Best of all, the interface is very simple and intuitive so that your average user can easily navigate the options and disinfect their own computer and perhaps even better, it actually seems to work. After using it and installing on several infected systems, I've yet to run into a virus that it could not actual remove itself.

    I don't really trust MS all that much and I have almost as much contempt for them as the next guy, but you have to admit some of their products really are pretty good. This is one of those products.
     
     
  12. spikester48661

    spikester48661 TS Enthusiast Posts: 103

    i,m runing it on my XP PC use's menmory,no hangs. and scan a little slow. But I can live with it.So for free by M$ its a good thing.
     
  13. DarkCobra

    DarkCobra TS Rookie Posts: 79

    This does NOT soak up resources to any significant degree at all! The FULL scan mode depending on the size of your drive(s) can indeed be a long scan. However, I find a deep scan to be preferential to these zippy programs that "claim" they've adequately and thoroughly scanned everything within just a couple of minutes . . . yeah right. An accurate FULL scan for a deep rooted clever virus should take time and the process of checking for these doesn't need to be a horse race. I'd rather have it scan my computer "Right" than scan it "Right Now".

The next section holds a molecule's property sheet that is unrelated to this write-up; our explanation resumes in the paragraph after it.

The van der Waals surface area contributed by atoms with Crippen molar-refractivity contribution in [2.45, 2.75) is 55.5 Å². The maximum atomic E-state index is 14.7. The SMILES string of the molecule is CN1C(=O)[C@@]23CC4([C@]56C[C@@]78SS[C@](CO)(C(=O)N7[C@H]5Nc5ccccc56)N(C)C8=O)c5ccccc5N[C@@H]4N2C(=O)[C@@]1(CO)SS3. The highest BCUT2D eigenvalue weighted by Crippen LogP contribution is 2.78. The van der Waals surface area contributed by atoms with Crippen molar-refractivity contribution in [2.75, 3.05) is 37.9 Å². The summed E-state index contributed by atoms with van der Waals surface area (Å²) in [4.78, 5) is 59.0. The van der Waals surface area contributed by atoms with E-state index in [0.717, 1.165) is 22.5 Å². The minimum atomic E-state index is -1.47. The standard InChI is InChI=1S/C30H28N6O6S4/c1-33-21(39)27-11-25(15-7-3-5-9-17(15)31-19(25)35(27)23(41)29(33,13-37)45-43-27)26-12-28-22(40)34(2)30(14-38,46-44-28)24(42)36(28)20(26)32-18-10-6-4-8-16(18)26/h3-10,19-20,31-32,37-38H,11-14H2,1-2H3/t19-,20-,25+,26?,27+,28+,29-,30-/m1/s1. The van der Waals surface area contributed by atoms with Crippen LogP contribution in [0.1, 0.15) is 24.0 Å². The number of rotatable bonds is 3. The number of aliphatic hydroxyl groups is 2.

14. T77

    T77 TS Enthusiast Posts: 315

    At least its working and helping users keep clean.every anti virus takes time to scan. that is indicative that it is hard working
     
  15. Been running it for a week now and I must say my system seems much faster than when I was running Norton 360. I'm liking it so far. Good job MS.
     
  16. Darth Shiv

    Darth Shiv TS Evangelist Posts: 1,175   +176

    Simple. Count the number of downloads of the latest virus/malware signatures.
     
  17. Darth Shiv

    Darth Shiv TS Evangelist Posts: 1,175   +176